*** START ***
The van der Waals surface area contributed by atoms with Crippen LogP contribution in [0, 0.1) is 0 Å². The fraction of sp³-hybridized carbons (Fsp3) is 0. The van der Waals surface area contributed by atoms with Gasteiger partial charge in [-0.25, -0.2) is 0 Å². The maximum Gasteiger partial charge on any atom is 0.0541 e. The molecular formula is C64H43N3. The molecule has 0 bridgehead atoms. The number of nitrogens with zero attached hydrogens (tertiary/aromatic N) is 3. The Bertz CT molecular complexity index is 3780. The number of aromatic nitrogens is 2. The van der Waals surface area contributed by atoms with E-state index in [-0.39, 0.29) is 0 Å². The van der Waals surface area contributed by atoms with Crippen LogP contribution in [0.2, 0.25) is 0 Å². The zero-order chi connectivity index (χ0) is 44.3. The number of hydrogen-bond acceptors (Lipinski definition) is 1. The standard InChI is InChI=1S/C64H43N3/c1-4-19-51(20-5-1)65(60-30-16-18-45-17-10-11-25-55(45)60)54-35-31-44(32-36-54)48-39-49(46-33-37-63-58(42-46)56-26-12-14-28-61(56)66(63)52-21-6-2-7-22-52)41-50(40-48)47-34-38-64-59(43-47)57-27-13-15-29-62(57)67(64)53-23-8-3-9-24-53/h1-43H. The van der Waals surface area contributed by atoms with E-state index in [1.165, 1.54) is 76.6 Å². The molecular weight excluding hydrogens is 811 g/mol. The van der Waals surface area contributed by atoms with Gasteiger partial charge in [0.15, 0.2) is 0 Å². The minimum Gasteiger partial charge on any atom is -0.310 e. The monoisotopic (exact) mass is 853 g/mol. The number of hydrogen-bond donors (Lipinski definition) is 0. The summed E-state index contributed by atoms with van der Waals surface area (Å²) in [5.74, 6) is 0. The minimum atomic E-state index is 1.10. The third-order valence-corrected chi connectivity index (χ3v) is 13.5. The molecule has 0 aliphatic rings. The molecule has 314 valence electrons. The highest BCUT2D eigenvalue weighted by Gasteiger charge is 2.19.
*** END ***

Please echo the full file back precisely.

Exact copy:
The van der Waals surface area contributed by atoms with Crippen LogP contribution in [0, 0.1) is 0 Å². The fraction of sp³-hybridized carbons (Fsp3) is 0. The van der Waals surface area contributed by atoms with Gasteiger partial charge in [-0.25, -0.2) is 0 Å². The maximum Gasteiger partial charge on any atom is 0.0541 e. The molecular formula is C64H43N3. The molecule has 0 bridgehead atoms. The number of nitrogens with zero attached hydrogens (tertiary/aromatic N) is 3. The Bertz CT molecular complexity index is 3780. The number of aromatic nitrogens is 2. The van der Waals surface area contributed by atoms with E-state index in [-0.39, 0.29) is 0 Å². The van der Waals surface area contributed by atoms with Crippen LogP contribution in [0.2, 0.25) is 0 Å². The zero-order chi connectivity index (χ0) is 44.3. The number of hydrogen-bond acceptors (Lipinski definition) is 1. The standard InChI is InChI=1S/C64H43N3/c1-4-19-51(20-5-1)65(60-30-16-18-45-17-10-11-25-55(45)60)54-35-31-44(32-36-54)48-39-49(46-33-37-63-58(42-46)56-26-12-14-28-61(56)66(63)52-21-6-2-7-22-52)41-50(40-48)47-34-38-64-59(43-47)57-27-13-15-29-62(57)67(64)53-23-8-3-9-24-53/h1-43H. The van der Waals surface area contributed by atoms with E-state index in [1.165, 1.54) is 76.6 Å². The molecular weight excluding hydrogens is 811 g/mol. The van der Waals surface area contributed by atoms with Gasteiger partial charge in [0.15, 0.2) is 0 Å². The minimum Gasteiger partial charge on any atom is -0.310 e. The monoisotopic (exact) mass is 853 g/mol. The number of hydrogen-bond donors (Lipinski definition) is 0. The summed E-state index contributed by atoms with van der Waals surface area (Å²) in [5.74, 6) is 0. The minimum atomic E-state index is 1.10. The third-order valence-corrected chi connectivity index (χ3v) is 13.5. The molecule has 0 aliphatic rings. The molecule has 314 valence electrons. The highest BCUT2D eigenvalue weighted by Gasteiger charge is 2.19.